Sent: Monday, November 25, 2013 4:56 PM
To: PM LEE
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Subject: 20131125 Vice Principal deserves promotion for ‘elephant in the room’ question
Dear PM Lee
I refer to Yahoo News article, “Jurong West Secondary vice-principal takes issue with ‘every school is a good school’ ideal”. link
JWSS vice-principal, Ms Pushparani Nadarajah was quoted as having asked “How many of our leaders and top officers who say that every school is a good school put their children in ordinary schools near their home? (Only) until they actually do so are parents going to buy (it).”
The above is an inconvenient question for the government, the elephant in the room which had not been acknowledged because the PAP government does not tolerate dissent. (having been in the RSAF for 6 years and 18 years trading in the SGX, the fear of losing one’s rice bowl is understandable).
PAP leaders, if they really want to lead, must learn to walk the talk. Simply talking about transforming every school into a good school during the National Day Rally Speech with Minister Heng repeating the message in the media convinces few. Action speaks louder than words.
CNA article, “Some well-regarded principals to head schools in heartlands: Heng Swee Keat” link, confirms the government has yet to understand the root of the problem. It is a purely cosmetic measure because one person is not going to change a decades-old perception of what constitutes a good school. http://www.moe.gov.sg/media/parliamentary-replies/2012/02/gifted-education-programme-gep.php
A principal is not any new, well-greased mechanical part where substitution easily leads to better performance. Perhaps if half the teaching staff of, say, Nayang Primary School/Raffles Girls Primary School is swopped with a neighbourhood school, perception will definitely change. This must of course include any additional grants, reduced teacher/pupil ratio, enrichment programmes, etc from the elite school.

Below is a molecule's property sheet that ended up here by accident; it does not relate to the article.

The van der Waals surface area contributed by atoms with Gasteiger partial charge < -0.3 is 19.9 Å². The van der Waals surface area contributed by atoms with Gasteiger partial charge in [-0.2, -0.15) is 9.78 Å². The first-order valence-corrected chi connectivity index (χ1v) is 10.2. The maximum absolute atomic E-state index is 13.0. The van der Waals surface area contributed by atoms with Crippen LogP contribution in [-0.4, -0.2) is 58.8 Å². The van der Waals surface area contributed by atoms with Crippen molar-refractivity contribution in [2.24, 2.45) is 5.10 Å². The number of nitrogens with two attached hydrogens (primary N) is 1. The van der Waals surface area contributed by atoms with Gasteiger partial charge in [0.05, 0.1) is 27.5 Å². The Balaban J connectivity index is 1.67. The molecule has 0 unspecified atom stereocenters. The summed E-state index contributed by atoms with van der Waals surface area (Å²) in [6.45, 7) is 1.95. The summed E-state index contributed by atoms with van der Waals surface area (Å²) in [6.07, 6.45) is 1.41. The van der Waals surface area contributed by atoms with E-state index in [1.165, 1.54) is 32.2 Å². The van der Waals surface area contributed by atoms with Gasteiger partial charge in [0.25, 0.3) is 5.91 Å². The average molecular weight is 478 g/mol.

What the government can do is redeploy resources evenly and relocate elite schools away from private estates to level the playing field. Having a healthy mix of pupils from different backgrounds will also enable potential leaders to have a non-ivory tower understanding of complex social issues.
As a concerned citizen, I have also been providing feedback to the government to walk the talk in other areas. To better understand the why the government has failed to lift the wages of low income Singaporeans, I suggested that Minister Lim Swee Say should experience being a low wage worker. link
In another feedback to Minister Lui Tuck Yew, I suggested senior MOT officials, including Minister Lui, to commute by public transportation regularly in order to understand issues first hand. link
If anyone thinks it is insulting, he is missing the forest for the trees.
Planners of our public housing must also experience the reality of living in the variety of HDB flats. Not permanently but at least on a temporary basis. They will then better understand the needs and issues of heartlanders. It is delusional to assume one has obtained knowledge through feedback from a largely silent grassroots. It’s like designing a product which one does not intend to use i.e. planning and designing public housing from District 9/10. Unlike other countries with a small proportion of public housing, wrong policy decisions will affect more than 80 per cent of our resident population.
In August this year, Norway’s PM turned taxi-driver for a couple of hours. He was able to speak with Norwegians personally and they were also candid in their views.
I am not suggesting that PM Lee goes undercover as a taxi driver despite the tonnes of taxi-related issues. If you really want to understand issues straight from the horse’s mouth, officers in the PMO could do an ‘Undercover Boss’ of sorts.
The PAP’s ‘read the right things’ instructional style of governance is archaic and should be discarded. The government must convince citizens that, although it may disagree, no action will be taken against anyone for speaking up.
It is now widely expected that the vice-principal will be given the boot/‘hentak-kaki’ in the near future.
But do bear in mind that her candid and honest view reflects a general opinion of the public as well as her colleagues. She was probably aware of the consequences of her action.
As the only civil servant who dared ask an inconvenient question, the government should be appreciative because a serious issue has been highlighted and tackled now instead of years down the road. Vice-principal Nadarajah deserves nothing less than a promotion for being exemplary.
Thank you and have a nice day.